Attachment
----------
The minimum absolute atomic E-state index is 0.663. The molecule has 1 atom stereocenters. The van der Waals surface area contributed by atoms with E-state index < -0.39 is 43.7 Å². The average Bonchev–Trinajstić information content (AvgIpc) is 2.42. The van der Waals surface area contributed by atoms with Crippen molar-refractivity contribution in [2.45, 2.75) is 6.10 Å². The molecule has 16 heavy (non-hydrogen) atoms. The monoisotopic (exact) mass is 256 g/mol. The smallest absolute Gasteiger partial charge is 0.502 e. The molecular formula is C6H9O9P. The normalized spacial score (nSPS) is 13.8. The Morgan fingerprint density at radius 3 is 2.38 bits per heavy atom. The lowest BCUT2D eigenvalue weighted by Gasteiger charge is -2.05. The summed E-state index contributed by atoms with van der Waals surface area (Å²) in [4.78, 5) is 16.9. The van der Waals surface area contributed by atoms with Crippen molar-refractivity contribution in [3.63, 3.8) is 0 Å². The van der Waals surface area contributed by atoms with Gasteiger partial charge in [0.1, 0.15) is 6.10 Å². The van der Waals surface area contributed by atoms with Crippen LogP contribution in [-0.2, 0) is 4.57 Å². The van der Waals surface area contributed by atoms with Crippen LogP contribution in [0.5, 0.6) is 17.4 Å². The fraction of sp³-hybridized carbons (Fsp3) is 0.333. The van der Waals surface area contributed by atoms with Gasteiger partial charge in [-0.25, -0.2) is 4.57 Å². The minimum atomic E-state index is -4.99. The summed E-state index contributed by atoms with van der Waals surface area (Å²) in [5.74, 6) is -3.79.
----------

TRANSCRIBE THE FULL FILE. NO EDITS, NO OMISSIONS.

The minimum absolute atomic E-state index is 0.663. The molecule has 1 atom stereocenters. The van der Waals surface area contributed by atoms with E-state index < -0.39 is 43.7 Å². The average Bonchev–Trinajstić information content (AvgIpc) is 2.42. The van der Waals surface area contributed by atoms with Crippen molar-refractivity contribution in [2.45, 2.75) is 6.10 Å². The molecule has 16 heavy (non-hydrogen) atoms. The monoisotopic (exact) mass is 256 g/mol. The smallest absolute Gasteiger partial charge is 0.502 e. The molecular formula is C6H9O9P. The normalized spacial score (nSPS) is 13.8. The Morgan fingerprint density at radius 3 is 2.38 bits per heavy atom. The lowest BCUT2D eigenvalue weighted by Gasteiger charge is -2.05. The summed E-state index contributed by atoms with van der Waals surface area (Å²) in [4.78, 5) is 16.9. The van der Waals surface area contributed by atoms with Crippen molar-refractivity contribution in [3.63, 3.8) is 0 Å². The van der Waals surface area contributed by atoms with Gasteiger partial charge in [0.1, 0.15) is 6.10 Å². The van der Waals surface area contributed by atoms with Crippen LogP contribution in [-0.2, 0) is 4.57 Å². The van der Waals surface area contributed by atoms with Crippen LogP contribution in [0.5, 0.6) is 17.4 Å². The fraction of sp³-hybridized carbons (Fsp3) is 0.333. The van der Waals surface area contributed by atoms with Gasteiger partial charge in [-0.25, -0.2) is 4.57 Å². The minimum atomic E-state index is -4.99. The summed E-state index contributed by atoms with van der Waals surface area (Å²) in [5.74, 6) is -3.79.